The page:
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Letshego Holdings Limited is disappointed with its share price on the Botswana Stock Exchange (BSE). This was said by the group’s Managing Director, Chris Low, on Friday when presenting the company’s half-year financial results. Letshego’s share price has lately been on a free fall and by Friday the group was looking to approach stock brokers on the issue, Low said. Its price is currently trading at 202 Thebe per share following numerous falls. He said there has been little liquidity in the Botswana market, adding that they believe the share price is undervalued. One of the avenues that Letshego is looking at is share-buy but Low could not reveal the exact percentage that the group is looking at. He said BSE conditions allow a maximum of 5 percent of the total issued shares.
Low said there are a number of factors that influence dropping of the share price explaining that if there are more sellers than buyers, the price is bound to fall. On the financial performance side, Letshego has seen its pre-tax profit remain flat at P489 million due to macro-economic headwinds in some markets, including Nigeria where the economy is said to be in a recession. The group’s loan book grew by 9 percent while the loan loss ratios remained less than 3 percent with an increase on coverage ratios. The level of customer deposits fell slightly mainly due to the maturity of some corporate deposits whereas borrowings remained flat from the year end.“However a funding pipeline is in place to support the business going forward,” the group said a statement accompanying the financial results.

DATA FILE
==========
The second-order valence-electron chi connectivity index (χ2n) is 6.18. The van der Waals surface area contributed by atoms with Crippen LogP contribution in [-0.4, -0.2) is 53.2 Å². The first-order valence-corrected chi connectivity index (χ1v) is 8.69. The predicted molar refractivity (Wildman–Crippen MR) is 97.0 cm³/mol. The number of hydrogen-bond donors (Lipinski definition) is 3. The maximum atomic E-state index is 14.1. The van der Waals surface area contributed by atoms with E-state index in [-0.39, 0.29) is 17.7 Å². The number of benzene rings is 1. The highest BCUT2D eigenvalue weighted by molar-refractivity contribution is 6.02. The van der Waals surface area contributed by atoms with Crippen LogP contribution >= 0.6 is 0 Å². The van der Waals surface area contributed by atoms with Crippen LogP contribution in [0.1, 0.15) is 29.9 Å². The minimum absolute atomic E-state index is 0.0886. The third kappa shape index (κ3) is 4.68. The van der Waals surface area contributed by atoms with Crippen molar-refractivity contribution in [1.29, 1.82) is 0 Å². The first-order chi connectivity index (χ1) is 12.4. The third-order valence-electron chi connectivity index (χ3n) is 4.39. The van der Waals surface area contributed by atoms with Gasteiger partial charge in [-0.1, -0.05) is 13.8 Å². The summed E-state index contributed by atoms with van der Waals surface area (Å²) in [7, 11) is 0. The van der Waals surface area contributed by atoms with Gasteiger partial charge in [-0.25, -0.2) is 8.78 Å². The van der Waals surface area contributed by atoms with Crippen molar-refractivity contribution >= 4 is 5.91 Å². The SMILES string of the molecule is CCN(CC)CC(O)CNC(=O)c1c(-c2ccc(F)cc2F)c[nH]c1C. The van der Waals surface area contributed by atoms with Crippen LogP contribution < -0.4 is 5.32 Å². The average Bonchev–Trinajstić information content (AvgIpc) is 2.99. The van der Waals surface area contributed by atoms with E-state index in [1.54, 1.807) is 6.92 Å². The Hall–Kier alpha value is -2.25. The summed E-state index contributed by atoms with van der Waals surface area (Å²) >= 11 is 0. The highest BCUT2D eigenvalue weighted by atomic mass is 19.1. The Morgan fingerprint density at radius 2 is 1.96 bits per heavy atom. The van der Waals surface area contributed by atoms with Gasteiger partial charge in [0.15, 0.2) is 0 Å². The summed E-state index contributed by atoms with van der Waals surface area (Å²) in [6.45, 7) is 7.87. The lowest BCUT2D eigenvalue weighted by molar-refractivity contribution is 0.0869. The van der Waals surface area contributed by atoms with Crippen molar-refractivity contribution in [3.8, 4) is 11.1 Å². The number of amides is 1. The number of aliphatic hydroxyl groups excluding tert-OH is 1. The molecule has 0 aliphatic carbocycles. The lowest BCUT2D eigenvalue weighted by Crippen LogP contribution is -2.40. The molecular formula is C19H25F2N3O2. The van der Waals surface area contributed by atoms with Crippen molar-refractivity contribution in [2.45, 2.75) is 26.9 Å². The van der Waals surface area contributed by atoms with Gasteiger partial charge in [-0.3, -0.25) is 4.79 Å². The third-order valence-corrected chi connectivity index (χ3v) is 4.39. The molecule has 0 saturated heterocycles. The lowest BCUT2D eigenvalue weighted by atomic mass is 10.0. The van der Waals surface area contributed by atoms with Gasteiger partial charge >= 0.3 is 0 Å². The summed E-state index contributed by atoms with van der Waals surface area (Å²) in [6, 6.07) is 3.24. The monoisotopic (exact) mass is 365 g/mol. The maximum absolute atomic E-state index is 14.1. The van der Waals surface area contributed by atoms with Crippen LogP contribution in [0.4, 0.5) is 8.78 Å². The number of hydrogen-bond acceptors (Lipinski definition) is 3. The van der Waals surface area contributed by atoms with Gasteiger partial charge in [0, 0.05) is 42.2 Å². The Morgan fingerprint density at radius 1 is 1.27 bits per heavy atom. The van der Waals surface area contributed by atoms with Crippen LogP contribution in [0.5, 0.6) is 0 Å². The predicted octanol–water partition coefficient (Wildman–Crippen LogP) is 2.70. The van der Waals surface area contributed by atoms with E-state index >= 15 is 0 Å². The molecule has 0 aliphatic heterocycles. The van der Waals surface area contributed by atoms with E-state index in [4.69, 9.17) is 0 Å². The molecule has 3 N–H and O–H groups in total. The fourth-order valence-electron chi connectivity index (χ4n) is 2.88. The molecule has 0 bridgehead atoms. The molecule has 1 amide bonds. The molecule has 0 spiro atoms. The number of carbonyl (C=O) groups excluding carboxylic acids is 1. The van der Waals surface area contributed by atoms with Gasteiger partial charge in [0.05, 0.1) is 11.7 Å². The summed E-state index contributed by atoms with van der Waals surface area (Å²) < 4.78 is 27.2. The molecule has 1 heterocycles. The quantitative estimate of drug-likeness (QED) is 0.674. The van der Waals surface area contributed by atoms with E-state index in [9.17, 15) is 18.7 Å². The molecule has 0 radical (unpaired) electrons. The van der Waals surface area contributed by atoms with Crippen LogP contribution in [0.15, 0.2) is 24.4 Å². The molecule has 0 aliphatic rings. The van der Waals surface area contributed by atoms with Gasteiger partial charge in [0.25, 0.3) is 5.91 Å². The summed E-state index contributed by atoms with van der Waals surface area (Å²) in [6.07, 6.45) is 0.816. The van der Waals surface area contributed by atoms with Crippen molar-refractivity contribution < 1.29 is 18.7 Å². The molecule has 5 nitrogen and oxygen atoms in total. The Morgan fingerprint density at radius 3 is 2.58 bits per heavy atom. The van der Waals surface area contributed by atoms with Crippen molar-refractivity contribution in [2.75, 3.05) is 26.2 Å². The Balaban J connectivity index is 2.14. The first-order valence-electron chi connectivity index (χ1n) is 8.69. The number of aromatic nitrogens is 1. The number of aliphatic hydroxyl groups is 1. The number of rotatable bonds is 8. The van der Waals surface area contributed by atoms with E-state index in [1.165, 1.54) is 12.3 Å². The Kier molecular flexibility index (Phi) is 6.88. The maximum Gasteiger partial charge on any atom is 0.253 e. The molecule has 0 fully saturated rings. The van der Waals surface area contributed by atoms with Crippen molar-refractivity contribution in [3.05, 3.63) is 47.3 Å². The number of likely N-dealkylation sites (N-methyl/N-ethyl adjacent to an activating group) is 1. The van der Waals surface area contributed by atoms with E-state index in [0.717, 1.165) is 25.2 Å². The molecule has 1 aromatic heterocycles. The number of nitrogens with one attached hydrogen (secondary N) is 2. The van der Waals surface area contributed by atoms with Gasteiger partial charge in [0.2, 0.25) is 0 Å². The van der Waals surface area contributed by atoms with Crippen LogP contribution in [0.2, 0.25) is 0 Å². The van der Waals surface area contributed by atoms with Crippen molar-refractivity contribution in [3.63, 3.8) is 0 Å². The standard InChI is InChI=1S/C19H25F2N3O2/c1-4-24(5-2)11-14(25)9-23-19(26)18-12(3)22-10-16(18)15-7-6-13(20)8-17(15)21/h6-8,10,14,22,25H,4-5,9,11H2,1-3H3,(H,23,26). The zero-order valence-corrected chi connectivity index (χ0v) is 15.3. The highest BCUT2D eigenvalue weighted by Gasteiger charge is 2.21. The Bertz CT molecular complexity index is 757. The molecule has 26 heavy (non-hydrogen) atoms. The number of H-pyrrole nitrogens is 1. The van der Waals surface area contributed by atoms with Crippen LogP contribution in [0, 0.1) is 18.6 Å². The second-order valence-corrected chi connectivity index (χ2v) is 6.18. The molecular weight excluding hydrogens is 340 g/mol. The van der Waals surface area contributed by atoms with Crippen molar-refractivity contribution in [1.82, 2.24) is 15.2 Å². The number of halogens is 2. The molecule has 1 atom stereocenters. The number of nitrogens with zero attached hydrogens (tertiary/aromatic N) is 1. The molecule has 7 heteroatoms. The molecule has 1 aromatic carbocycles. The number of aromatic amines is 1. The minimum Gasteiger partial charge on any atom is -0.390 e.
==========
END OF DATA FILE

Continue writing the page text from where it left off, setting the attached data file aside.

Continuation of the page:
Letshego’s shareholder equity suffered a reduction of P297 million due to depreciation of local currencies but the group considers itself to be capitalised and profitable. For the sixth month period, Letshego’s operating income soared by 10 percent which is said to reflect the underlying growth in advances to customers and supported by stable interest margins, cost of funding and cost of credit risk. “However, the growth in income was lower than the growth in costs which resulted in a higher cost to income ratio and flat profitability.” Letshego’s cost to income ratio has also increased during the period and at 38 percent, it is higher than targeted levels of 35 percent.
Staff costs is considered one of the factors that contributed highly to the costs influenced by acquisitions in Nigeria and Tanzania where businesses there have staff complement of more than 200 people.